Background: Numerous pathologic factors have been identified as important in predicting outcome for women with endometrial adenocarcinoma. However, most patients have a mixture of good and bad factors. For these women, the prognosis is uncertain, and it is often unclear whether postoperative therapy is indicated.
Methods: Using univariate and multivariate analysis, we investigated the pathologic factors commonly reported to be of prognostic significance, using data from 819 patients with clinical Stages I and II endometrial adenocarcinoma from a Gynecologic Oncology Group study. Since the clinical stage frequently underestimated the surgical stage, models that designate the relative risk associated with each of the variables were created for both clinical and surgical Stage I and 11 patients.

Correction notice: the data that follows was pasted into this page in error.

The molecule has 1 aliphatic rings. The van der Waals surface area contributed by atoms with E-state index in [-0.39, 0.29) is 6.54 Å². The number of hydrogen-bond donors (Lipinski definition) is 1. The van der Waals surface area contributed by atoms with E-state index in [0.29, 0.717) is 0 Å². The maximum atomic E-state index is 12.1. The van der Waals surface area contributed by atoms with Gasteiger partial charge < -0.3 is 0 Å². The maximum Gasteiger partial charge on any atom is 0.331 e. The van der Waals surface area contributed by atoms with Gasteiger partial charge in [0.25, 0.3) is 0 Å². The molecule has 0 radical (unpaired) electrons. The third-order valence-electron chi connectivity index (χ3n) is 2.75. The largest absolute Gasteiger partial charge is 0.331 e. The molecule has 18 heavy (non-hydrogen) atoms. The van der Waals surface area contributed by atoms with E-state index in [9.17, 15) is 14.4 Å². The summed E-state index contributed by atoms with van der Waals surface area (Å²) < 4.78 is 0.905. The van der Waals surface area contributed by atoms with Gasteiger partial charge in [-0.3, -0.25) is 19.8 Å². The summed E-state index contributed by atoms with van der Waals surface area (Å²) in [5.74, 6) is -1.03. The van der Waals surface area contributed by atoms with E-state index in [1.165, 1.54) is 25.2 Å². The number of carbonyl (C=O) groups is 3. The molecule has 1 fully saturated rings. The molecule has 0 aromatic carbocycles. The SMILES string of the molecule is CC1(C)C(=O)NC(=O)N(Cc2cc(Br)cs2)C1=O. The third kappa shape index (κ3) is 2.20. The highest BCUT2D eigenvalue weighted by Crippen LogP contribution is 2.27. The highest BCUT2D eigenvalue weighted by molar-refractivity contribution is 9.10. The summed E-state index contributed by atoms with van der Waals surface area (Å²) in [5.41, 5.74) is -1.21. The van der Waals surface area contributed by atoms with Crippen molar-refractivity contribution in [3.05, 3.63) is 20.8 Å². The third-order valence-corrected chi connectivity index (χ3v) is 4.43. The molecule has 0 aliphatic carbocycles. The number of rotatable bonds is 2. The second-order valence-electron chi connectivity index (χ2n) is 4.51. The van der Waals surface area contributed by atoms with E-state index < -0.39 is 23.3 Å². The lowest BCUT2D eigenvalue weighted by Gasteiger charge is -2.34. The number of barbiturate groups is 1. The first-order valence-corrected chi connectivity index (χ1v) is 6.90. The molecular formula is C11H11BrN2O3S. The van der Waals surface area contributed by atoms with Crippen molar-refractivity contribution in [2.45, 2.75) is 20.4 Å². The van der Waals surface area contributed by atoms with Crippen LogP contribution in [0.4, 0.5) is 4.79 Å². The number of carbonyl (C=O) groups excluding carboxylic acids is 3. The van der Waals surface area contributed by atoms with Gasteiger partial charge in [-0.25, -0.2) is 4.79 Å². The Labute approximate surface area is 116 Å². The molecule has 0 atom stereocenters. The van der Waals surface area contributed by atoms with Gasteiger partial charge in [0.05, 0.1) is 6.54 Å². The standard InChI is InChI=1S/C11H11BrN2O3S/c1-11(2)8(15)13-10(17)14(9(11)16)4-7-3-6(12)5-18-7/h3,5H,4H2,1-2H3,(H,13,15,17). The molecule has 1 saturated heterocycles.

Results: We confirmed the importance of age, depth of myometrial invasion, and to a lesser degree, histologic grade, and cell type, as independent prognostic variables.
Conclusions: The relative risk of death can be determined using a simple multiplicative calculation, and the absolute risk can be estimated by inspection of the accompanying figures. These data can be used to provide patients with prognostic information and to help determine the need for postoperative adjuvant therapy.